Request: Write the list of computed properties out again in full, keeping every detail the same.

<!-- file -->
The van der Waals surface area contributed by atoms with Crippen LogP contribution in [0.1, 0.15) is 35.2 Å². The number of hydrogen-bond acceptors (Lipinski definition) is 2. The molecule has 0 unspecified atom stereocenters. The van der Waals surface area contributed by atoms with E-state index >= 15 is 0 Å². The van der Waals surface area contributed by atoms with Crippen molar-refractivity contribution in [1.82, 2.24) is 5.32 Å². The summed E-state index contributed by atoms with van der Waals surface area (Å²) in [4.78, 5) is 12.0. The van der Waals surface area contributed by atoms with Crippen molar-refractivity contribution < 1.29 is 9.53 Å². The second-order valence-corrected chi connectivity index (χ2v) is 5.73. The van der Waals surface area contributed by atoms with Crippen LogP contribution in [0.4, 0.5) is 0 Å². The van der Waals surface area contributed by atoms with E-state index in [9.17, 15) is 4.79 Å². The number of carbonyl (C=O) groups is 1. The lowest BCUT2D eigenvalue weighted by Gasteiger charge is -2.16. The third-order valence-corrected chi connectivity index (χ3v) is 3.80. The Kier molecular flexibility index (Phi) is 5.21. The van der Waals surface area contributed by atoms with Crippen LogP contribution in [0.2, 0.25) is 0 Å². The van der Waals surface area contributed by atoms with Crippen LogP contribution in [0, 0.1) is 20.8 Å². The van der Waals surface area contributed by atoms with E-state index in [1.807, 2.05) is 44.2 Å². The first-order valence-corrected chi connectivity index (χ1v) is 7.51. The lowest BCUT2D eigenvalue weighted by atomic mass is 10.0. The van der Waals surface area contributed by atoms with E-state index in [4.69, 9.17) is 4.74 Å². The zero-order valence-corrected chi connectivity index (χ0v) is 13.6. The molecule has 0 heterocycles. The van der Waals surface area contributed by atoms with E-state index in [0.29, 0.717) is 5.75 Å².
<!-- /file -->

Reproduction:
The van der Waals surface area contributed by atoms with Crippen LogP contribution in [0.1, 0.15) is 35.2 Å². The number of hydrogen-bond acceptors (Lipinski definition) is 2. The molecule has 0 unspecified atom stereocenters. The van der Waals surface area contributed by atoms with E-state index >= 15 is 0 Å². The van der Waals surface area contributed by atoms with Crippen molar-refractivity contribution in [1.82, 2.24) is 5.32 Å². The summed E-state index contributed by atoms with van der Waals surface area (Å²) in [4.78, 5) is 12.0. The van der Waals surface area contributed by atoms with Crippen molar-refractivity contribution < 1.29 is 9.53 Å². The second-order valence-corrected chi connectivity index (χ2v) is 5.73. The van der Waals surface area contributed by atoms with Crippen LogP contribution in [0.4, 0.5) is 0 Å². The van der Waals surface area contributed by atoms with E-state index in [9.17, 15) is 4.79 Å². The number of carbonyl (C=O) groups is 1. The lowest BCUT2D eigenvalue weighted by Gasteiger charge is -2.16. The third-order valence-corrected chi connectivity index (χ3v) is 3.80. The Kier molecular flexibility index (Phi) is 5.21. The van der Waals surface area contributed by atoms with Crippen LogP contribution in [0.2, 0.25) is 0 Å². The van der Waals surface area contributed by atoms with Crippen LogP contribution in [0, 0.1) is 20.8 Å². The van der Waals surface area contributed by atoms with E-state index in [1.807, 2.05) is 44.2 Å². The first-order valence-corrected chi connectivity index (χ1v) is 7.51. The lowest BCUT2D eigenvalue weighted by atomic mass is 10.0. The van der Waals surface area contributed by atoms with E-state index in [4.69, 9.17) is 4.74 Å². The zero-order valence-corrected chi connectivity index (χ0v) is 13.6. The molecule has 0 heterocycles. The van der Waals surface area contributed by atoms with E-state index in [0.29, 0.717) is 5.75 Å².